Bully was originally a twilight release on the PS2 that got overhauled and re-released on the Xbox 360. Whilst not quite the schoolboy version of GTA I’d hoped for, Bully displayed some of the same cheeky humour as Rockstar’s flagship franchise. Instead of dealing with criminal goings on, the game charted the arrival and integration of a teenaged delinquent into the daily life at Bulworth Academy, the school from hell.
The game wasn’t a bad effort, but I didn’t really get into it. The mission structure felt too rigid and the game seem to punish me too much when all I wanted to do was mess about in a school-yard sandbox. Bully is probably my least favourite Rockstar game. The studio behind the game, Rockstar Vancouver, would go on to do a much better job with their Max Payne 3.
The main thing of note when looking at Bully in the context of the upcoming GTA V is that it supports the notion that Rockstar is open to remastering games for release on newer hardware. I wouldn’t be at all surprised to see GTA V on the PS4 and Xbox One in the near future.
With both the PS3 and the Xbox 360 established, the gaming world was chomping at the bit for a new version of Grand Theft Auto. Rockstar, who like to do things their way, instead released a table tennis game. Promoted as having the same level of graphics that GTA IV would eventually have, Rockstar’s Table Tennis was part budget sports game and part tech demo.
Considering the rudimentary nature of the sport- two people batting a ping pong ball at each other – Rockstar’s table tennis game contained a surprising, almost ironic, amount of depth and attention to detail; right down to the players sweating during play.
Table Tennis is one of the more throwaway Rockstar games. But it does serve to illustrate their ability to take what could easily be a shitty mini-game and make it into something a lot more full-bodied than it deserves to be. I wouldn’t be surprised if the golf and tennis games playable in GTAV had the same depth of play as EA’s PGA Tour and Sega’s Virtua Tennis games.
The game that Grand Theft Auto V is most likely to be judged against is, of course, its 2008 predecessor Grand Theft Auto IV. Rather than create a brand new setting for G TA IV, Rockstar took us back to Grand Theft Auto III’s, Liberty City. Although, compared to GTA III, the city was the same place in name only. Rather than just a loose interpretation, as it was previously, the Liberty City of GTA IV was a cheeky, very thinly veiled New York City, reproduced with the sort of meticulous detail that would have been impossible on the PS2.
Whilst there was no doubt in my mind that GTA IV was a fantastic piece of videogame programming, the previous game in the series, Grand Theft Auto: San Andreas, available on the PS2 and original Xbox, was huge in comparison. San Andreas was a massive regional affair, encompassing the cities of Los Santos, Las Venturas and San Fierro (LA, Las Vegas and San Francisco). With only one city, albeit nicely rendered, GTA IV did seem, geographically speaking, a bit of a step backwards.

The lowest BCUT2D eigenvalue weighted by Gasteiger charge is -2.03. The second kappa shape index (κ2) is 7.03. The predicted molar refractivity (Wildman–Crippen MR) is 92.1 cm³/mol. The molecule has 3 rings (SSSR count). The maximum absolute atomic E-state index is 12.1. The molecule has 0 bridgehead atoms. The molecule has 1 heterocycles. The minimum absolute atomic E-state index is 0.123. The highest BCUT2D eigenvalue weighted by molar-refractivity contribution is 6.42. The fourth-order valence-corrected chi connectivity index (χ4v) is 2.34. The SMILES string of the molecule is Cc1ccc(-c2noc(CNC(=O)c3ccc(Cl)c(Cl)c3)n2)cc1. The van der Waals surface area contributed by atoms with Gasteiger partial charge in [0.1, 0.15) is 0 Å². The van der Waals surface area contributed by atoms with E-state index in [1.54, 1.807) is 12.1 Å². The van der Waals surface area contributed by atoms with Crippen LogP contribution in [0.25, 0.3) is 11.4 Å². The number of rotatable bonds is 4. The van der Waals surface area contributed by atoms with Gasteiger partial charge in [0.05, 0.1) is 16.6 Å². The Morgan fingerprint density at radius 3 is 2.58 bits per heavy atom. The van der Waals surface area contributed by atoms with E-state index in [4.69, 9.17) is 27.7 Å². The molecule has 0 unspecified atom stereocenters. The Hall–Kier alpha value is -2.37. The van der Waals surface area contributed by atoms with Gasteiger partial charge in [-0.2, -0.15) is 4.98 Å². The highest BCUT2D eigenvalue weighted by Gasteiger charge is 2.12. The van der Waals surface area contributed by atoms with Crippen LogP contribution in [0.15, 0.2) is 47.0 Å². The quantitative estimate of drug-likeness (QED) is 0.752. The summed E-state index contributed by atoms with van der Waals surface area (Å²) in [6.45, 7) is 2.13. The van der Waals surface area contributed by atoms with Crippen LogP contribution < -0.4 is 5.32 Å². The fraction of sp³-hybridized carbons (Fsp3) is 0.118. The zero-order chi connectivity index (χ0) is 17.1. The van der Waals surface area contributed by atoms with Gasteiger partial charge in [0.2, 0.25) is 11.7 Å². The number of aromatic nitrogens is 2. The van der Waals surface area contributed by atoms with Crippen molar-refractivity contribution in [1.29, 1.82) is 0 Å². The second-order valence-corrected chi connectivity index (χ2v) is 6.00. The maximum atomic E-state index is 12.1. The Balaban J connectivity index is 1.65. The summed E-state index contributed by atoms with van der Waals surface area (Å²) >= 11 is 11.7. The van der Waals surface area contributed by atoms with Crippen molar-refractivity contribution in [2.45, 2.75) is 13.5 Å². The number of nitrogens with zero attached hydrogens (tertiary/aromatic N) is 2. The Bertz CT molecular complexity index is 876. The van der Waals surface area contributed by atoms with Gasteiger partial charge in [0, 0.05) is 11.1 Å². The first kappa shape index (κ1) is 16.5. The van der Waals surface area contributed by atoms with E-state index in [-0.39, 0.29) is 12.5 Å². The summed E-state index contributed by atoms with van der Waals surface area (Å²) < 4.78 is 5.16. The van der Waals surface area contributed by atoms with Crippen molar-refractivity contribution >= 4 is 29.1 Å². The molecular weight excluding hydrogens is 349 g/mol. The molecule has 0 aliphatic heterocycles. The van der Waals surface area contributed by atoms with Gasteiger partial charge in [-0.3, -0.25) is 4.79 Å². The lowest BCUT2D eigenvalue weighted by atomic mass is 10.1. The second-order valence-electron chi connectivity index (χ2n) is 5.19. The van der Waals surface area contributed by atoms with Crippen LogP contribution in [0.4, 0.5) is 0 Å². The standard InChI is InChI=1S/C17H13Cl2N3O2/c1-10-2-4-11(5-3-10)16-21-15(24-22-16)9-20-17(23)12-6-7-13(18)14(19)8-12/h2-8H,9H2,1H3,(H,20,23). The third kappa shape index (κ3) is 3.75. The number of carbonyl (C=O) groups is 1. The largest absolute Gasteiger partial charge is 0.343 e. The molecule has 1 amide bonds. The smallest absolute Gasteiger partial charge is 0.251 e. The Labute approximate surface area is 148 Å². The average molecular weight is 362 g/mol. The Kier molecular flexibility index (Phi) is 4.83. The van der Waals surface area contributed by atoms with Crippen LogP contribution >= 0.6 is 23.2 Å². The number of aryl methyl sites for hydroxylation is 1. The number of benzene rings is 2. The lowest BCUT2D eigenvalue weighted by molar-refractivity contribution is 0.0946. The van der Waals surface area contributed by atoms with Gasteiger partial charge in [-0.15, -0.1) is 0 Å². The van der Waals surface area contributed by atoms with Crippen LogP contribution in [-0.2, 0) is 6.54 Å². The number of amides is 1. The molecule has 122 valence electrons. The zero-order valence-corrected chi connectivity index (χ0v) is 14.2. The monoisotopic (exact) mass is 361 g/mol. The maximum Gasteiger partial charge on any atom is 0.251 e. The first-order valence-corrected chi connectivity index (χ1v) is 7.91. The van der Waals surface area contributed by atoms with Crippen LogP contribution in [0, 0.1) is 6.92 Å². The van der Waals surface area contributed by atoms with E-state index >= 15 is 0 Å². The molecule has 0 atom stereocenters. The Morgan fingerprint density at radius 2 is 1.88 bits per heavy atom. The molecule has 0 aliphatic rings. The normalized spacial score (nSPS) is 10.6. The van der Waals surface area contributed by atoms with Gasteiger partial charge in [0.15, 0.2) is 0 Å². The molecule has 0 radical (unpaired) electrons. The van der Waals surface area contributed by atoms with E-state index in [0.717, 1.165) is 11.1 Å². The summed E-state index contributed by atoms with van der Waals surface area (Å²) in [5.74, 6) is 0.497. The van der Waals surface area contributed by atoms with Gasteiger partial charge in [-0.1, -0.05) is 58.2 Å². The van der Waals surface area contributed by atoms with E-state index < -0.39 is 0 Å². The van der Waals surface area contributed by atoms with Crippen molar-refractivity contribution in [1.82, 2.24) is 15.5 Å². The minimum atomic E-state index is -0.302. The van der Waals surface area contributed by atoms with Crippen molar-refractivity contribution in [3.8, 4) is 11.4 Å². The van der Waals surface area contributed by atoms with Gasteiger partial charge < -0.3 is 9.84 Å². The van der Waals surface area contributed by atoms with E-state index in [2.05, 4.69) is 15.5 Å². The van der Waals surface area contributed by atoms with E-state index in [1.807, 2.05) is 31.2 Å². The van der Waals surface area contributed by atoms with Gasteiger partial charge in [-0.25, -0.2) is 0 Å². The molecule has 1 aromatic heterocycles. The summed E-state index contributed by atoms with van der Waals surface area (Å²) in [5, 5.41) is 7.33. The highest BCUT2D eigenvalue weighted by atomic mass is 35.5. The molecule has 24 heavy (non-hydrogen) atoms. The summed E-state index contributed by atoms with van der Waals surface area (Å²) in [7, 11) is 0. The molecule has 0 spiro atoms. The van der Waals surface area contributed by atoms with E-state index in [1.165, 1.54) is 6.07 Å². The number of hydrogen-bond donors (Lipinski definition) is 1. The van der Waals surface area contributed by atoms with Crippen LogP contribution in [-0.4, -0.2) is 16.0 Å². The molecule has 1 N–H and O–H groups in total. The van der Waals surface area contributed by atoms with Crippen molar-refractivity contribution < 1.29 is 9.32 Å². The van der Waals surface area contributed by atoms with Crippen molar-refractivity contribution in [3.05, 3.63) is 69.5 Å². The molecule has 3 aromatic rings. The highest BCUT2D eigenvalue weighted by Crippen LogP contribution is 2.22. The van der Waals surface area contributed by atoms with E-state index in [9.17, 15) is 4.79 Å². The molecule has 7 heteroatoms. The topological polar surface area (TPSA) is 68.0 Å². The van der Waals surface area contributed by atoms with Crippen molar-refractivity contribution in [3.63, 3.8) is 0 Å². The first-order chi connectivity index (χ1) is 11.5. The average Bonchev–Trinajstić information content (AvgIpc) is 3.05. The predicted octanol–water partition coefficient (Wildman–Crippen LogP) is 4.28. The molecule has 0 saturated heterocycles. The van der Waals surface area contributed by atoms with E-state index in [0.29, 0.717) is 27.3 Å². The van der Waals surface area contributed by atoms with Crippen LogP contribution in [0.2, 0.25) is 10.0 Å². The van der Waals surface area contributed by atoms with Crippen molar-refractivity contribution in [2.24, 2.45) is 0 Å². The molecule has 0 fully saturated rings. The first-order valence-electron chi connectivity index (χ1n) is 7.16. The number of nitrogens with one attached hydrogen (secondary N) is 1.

The main storyline in GTA IV follows Eastern-European immigrant Niko Bellic as he adjusts to life in America. He quickly discovers that the county isn’t quite the land of milk and honey that his hapless cousin, Roman, told him it would be. Roman’s stupidity continuously lands Niko in hot water as he navigates his way through Liberty City’s criminal underworld on what is essentially a quest for revenge.
Rockstar didn’t stop with Niko’s story, releasing the single-player expansion The Lost and the Damned. The expansion shifted the game’s focus to the machinations of The Lost, an outlaw motorcycle club, with players taking control of Johnny Klebitz- the club’s vice-president. Reflecting the grungy subject matter, the visuals are presented with a muted colour palette and an aggressive film grain filter.
For the second expansion, The Ballad of Gay Tony, Rockstar gave us yet another protagonist, Luis Lopez, bodyguard and associate of the titular nightclub owner, Gay Tony. Contrasting Niko’s impoverished immigrant and Johnny’s gangland depravity, Luis lives on the flip-side of Liberty City. The Ballard of Gay Tony shows us a Liberty City that’s all about fast cars, snappy suits, champagne and night-clubbing.
Niko, Johnny and Luis’s tales, cement Liberty City, itself, as the star of GTA IV. The three very different narratives overlap into a single overarching story about a troubled diamond heist and how that one event affects the lives of the city’s denizens.
GTA IV is a game that I continue to return to, but on the PC rather than on my Xbox 360. Whilst the PC version is notoriously un-optimised, the game is so long in the tooth that I now have no problems in cranking the settings to the max to enjoy the misadventures of Niko and friends in all their glory.
With a PC version of GTA V highly likely, but not for a while, I’m going to have to sample Rockstar’s latest effort on an Xbox 360, at a visual fidelity somewhat lower than I’m used compared to a gaming spec PC with an NVidia GTX680.
So, in the interest of science, I recently Slipped GTA IV back in the Xbox 360. The first thing that I though was “ugh, what’s up with these graphics?”